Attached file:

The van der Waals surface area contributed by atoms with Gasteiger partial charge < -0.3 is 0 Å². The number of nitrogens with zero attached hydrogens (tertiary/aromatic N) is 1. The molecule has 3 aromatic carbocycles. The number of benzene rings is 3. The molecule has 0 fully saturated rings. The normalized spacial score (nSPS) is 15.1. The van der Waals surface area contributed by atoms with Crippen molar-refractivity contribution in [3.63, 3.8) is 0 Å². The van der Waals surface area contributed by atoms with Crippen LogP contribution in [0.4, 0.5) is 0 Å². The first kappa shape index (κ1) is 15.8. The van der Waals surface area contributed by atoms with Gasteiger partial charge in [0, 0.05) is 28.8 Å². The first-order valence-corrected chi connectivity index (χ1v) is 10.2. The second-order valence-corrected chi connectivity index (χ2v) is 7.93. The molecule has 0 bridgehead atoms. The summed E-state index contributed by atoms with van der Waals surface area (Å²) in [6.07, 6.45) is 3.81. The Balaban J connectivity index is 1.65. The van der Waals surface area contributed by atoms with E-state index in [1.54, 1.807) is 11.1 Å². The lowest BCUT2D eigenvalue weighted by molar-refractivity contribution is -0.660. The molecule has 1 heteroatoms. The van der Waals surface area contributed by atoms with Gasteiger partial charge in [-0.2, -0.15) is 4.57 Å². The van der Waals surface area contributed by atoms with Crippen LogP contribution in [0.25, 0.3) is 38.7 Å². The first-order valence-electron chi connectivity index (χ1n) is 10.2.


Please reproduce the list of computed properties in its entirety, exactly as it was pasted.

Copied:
The van der Waals surface area contributed by atoms with Gasteiger partial charge < -0.3 is 0 Å². The number of nitrogens with zero attached hydrogens (tertiary/aromatic N) is 1. The molecule has 3 aromatic carbocycles. The number of benzene rings is 3. The molecule has 0 fully saturated rings. The normalized spacial score (nSPS) is 15.1. The van der Waals surface area contributed by atoms with Crippen molar-refractivity contribution in [3.63, 3.8) is 0 Å². The van der Waals surface area contributed by atoms with Crippen LogP contribution in [0.4, 0.5) is 0 Å². The first kappa shape index (κ1) is 15.8. The van der Waals surface area contributed by atoms with Gasteiger partial charge in [0, 0.05) is 28.8 Å². The first-order valence-corrected chi connectivity index (χ1v) is 10.2. The second-order valence-corrected chi connectivity index (χ2v) is 7.93. The molecule has 0 bridgehead atoms. The summed E-state index contributed by atoms with van der Waals surface area (Å²) in [6.07, 6.45) is 3.81. The Balaban J connectivity index is 1.65. The van der Waals surface area contributed by atoms with E-state index in [1.54, 1.807) is 11.1 Å². The lowest BCUT2D eigenvalue weighted by molar-refractivity contribution is -0.660. The molecule has 1 heteroatoms. The van der Waals surface area contributed by atoms with Gasteiger partial charge in [-0.2, -0.15) is 4.57 Å². The van der Waals surface area contributed by atoms with Crippen LogP contribution in [0.25, 0.3) is 38.7 Å². The first-order valence-electron chi connectivity index (χ1n) is 10.2.